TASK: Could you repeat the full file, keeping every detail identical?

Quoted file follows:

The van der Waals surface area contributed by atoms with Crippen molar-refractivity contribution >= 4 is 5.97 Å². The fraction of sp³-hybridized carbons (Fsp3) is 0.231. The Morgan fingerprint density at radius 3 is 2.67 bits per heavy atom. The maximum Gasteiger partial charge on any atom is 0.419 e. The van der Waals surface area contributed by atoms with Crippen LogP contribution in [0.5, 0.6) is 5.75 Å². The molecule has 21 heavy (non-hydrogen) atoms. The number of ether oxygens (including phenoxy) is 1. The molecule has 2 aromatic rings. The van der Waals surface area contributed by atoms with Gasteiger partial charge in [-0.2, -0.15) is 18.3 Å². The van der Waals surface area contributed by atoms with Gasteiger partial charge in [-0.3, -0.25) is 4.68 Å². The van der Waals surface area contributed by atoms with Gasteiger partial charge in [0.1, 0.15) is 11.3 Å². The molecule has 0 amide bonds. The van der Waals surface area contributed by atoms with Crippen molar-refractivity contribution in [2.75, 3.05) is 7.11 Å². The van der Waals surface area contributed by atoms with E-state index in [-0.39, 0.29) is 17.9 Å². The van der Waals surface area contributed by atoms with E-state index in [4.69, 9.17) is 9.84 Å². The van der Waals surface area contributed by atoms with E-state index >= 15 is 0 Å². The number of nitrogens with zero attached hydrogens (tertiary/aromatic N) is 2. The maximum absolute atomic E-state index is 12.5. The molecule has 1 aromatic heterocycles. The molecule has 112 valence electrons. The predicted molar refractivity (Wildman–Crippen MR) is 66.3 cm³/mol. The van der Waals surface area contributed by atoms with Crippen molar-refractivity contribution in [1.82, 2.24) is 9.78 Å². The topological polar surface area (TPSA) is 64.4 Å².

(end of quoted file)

The van der Waals surface area contributed by atoms with Crippen molar-refractivity contribution >= 4 is 5.97 Å². The fraction of sp³-hybridized carbons (Fsp3) is 0.231. The Morgan fingerprint density at radius 3 is 2.67 bits per heavy atom. The maximum Gasteiger partial charge on any atom is 0.419 e. The van der Waals surface area contributed by atoms with Crippen LogP contribution in [0.5, 0.6) is 5.75 Å². The molecule has 21 heavy (non-hydrogen) atoms. The number of ether oxygens (including phenoxy) is 1. The molecule has 2 aromatic rings. The van der Waals surface area contributed by atoms with Gasteiger partial charge in [-0.2, -0.15) is 18.3 Å². The van der Waals surface area contributed by atoms with Gasteiger partial charge in [-0.3, -0.25) is 4.68 Å². The van der Waals surface area contributed by atoms with Gasteiger partial charge in [0.1, 0.15) is 11.3 Å². The molecule has 0 amide bonds. The van der Waals surface area contributed by atoms with Crippen molar-refractivity contribution in [2.75, 3.05) is 7.11 Å². The van der Waals surface area contributed by atoms with E-state index in [-0.39, 0.29) is 17.9 Å². The van der Waals surface area contributed by atoms with E-state index in [4.69, 9.17) is 9.84 Å². The van der Waals surface area contributed by atoms with E-state index >= 15 is 0 Å². The number of nitrogens with zero attached hydrogens (tertiary/aromatic N) is 2. The maximum absolute atomic E-state index is 12.5. The molecule has 1 aromatic heterocycles. The molecule has 112 valence electrons. The predicted molar refractivity (Wildman–Crippen MR) is 66.3 cm³/mol. The van der Waals surface area contributed by atoms with Crippen molar-refractivity contribution in [1.82, 2.24) is 9.78 Å². The topological polar surface area (TPSA) is 64.4 Å².